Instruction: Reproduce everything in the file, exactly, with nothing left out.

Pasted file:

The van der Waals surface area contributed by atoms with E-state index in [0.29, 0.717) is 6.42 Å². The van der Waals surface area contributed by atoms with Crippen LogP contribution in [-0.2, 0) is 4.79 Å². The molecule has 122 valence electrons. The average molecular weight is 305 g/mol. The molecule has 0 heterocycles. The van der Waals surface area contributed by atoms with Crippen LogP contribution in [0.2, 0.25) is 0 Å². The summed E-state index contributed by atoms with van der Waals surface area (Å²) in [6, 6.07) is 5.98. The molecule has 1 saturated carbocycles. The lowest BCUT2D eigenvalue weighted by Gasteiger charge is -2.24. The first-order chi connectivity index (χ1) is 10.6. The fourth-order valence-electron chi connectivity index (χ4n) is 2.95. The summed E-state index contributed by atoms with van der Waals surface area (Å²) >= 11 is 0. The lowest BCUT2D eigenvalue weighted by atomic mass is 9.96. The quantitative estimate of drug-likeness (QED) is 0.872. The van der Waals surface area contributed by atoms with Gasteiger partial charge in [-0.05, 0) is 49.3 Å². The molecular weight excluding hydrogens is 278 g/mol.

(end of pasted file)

The van der Waals surface area contributed by atoms with E-state index in [0.29, 0.717) is 6.42 Å². The van der Waals surface area contributed by atoms with Crippen LogP contribution in [-0.2, 0) is 4.79 Å². The molecule has 122 valence electrons. The average molecular weight is 305 g/mol. The molecule has 0 heterocycles. The van der Waals surface area contributed by atoms with Crippen LogP contribution in [0.2, 0.25) is 0 Å². The summed E-state index contributed by atoms with van der Waals surface area (Å²) in [6, 6.07) is 5.98. The molecule has 1 saturated carbocycles. The lowest BCUT2D eigenvalue weighted by Gasteiger charge is -2.24. The first-order chi connectivity index (χ1) is 10.6. The fourth-order valence-electron chi connectivity index (χ4n) is 2.95. The summed E-state index contributed by atoms with van der Waals surface area (Å²) >= 11 is 0. The lowest BCUT2D eigenvalue weighted by atomic mass is 9.96. The quantitative estimate of drug-likeness (QED) is 0.872. The van der Waals surface area contributed by atoms with Gasteiger partial charge in [-0.05, 0) is 49.3 Å². The molecular weight excluding hydrogens is 278 g/mol.